- Myra Yatco
Hips Don't Lie - The Euphoric Side of Colombia
There's a raging party outside my window. Flashing neon lights and pulsating music at 2am? I couldn't ask for a more fitting Colombian welcome. While my eyelids craved sleep, my hips couldn't help but gyrate to infectious Latin beats. Shakira would be proud.
I tapped into Colombia's hip-shaking, Aguardiente-imbibing, caffeine-drinking spirit the second I landed in Bogota. That first night in Zona Rosa definitely set the joyful tempo that continued throughout my South American excursion. Who knew that a country once plagued by systemic violence could be so festive.
With that said, I've highlighted top 10 activities that reflect the lighter, more exuberant side of Colombia beginning with my favorite explosive past time.
1. Colombia's National Sport
Have you heard of Tejo? Colombia's national sport involves hurling a metal disc towards a circular target filled with gun powder. Yup, you read that correctly. Toss. Score. Explode. Now that's my idea of a banging good time. Drinking local beer while pitching heavy metal objects must have affected my aim since I missed the target every single time. Despite my embarrassment, this tejo novice thoroughly enjoyed this blissful excursion.
2. Paloquemao Market - Bogota
One has to eat after all that initial hip shaking and disc tossing. Mercado de Paloquemao offers affordable gastronomic treats for hungry party animals like me. My palate was thoroughly pleased as I sampled some of my favorite market finds ever. What should you buy? There were a couple of standouts.
Mangostino (aka mangosteen) - I devoured at least 2 pounds of this tangy, deep-purple fruit typically found in Malaysia and other parts of Southeast Asia. $4000 pesos ($1.40 USD) per pound? What a bargain.
Lechona - Roasted pig with rice, arepa (bread made with corn meal), and local spices had me salivating for days. This local delicacy was my savory highlight even though I had to share it with 12 others. Muy delicioso.
3. Cerro de Monserrate - Bogota
After stuffing my belly with Colombian morsels, I scaled Monserrate Mountain, which offers incredible views of scenic Bogota. Que linda!
Have you visited the Benedictine abbey near Barcelona? Bogota's Monserrate was modeled after its Spanish counterpart. This 17th century church features the Black Madonna and El Señor Caldo's shrine. Worth seeing once you've navigated the 14 stations of the cross.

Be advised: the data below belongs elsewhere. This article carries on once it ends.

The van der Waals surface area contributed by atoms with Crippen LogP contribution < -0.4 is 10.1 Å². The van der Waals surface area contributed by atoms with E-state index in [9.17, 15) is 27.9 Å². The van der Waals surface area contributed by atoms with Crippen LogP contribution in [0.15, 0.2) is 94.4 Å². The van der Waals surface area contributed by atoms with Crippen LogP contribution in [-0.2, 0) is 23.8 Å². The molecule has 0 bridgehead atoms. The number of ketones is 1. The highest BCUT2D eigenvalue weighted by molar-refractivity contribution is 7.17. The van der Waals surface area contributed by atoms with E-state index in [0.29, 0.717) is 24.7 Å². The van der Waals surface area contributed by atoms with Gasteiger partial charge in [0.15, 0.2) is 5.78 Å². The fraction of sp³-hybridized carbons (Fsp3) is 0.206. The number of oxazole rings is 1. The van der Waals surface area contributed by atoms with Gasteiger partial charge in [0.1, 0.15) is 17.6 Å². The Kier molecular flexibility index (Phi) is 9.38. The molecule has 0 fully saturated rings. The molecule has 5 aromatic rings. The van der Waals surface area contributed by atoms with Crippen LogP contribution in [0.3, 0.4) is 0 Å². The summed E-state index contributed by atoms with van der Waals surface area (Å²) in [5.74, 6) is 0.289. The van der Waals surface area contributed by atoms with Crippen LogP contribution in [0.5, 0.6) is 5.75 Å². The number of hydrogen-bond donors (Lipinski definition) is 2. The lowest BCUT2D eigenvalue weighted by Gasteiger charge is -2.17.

Tip: Make sure to take altitude meds prior to your ascent. If you don't have a prescription, grab some delicious coca tea at the outdoor market just steps from the church. A few sips and our entire group was giddy.
4. Colombian Spelunking - Zipaquirá
Now that I've seen Colombia from 10,000 feet, I couldn't wait to marvel at its subterranean beauty.
I descended 200 meters via Zipaquirá's salt mine tunnels to view one of the most stunning underground churches I have ever seen. Visitors navigate past 14 stations of the cross via dark tunnels before reaching this luminescent chapel. Only 2 salt cathedrals exist worldwide - one in Colombia and the other in Poland.
5. Off-roading across Colombia's Coffee Region
There are several ways to discover Colombia's coffee region - hike, gallop, or off-road. Hiking was a no-brainer, but off-roading catapulted this adventure to another level entirely. Our group rode these 4-wheelers across lush countrysides as we made our way towards the Hacienda Venecia Coffee Plantation in Manizales.
Crossing a river with rocky terrain was quite the euphoric treat. I could not stop giggling while this jeep jostled me out of my lethargic state.
Photo Credit - Stewart and Colette McCollum
6. Silleteros Tradition in Santa Elena
Medellin's Feria de las Flores (flower festival) features a silleteros parade, where locals showcase their floral artistry. Would you carry this heavy wooden contraption while twirling intermittently for 10 kilometers? My knees would have buckled from all that weight.
While we didn't see the actual parade, our Santa Elena-based hosts took us through the assembly process while sharing tidbits about their annual Antiqueño tradition.
7. Caballos and Carriages - Cartagena
The horse pictured below tried to bite me as our caravan meandered through calles and plazas inside Cartagena's old walled city. Our carriages were so close together that his teeth nearly grazed my head within minutes of starting our tour. Thank goodness for my quick reflexes.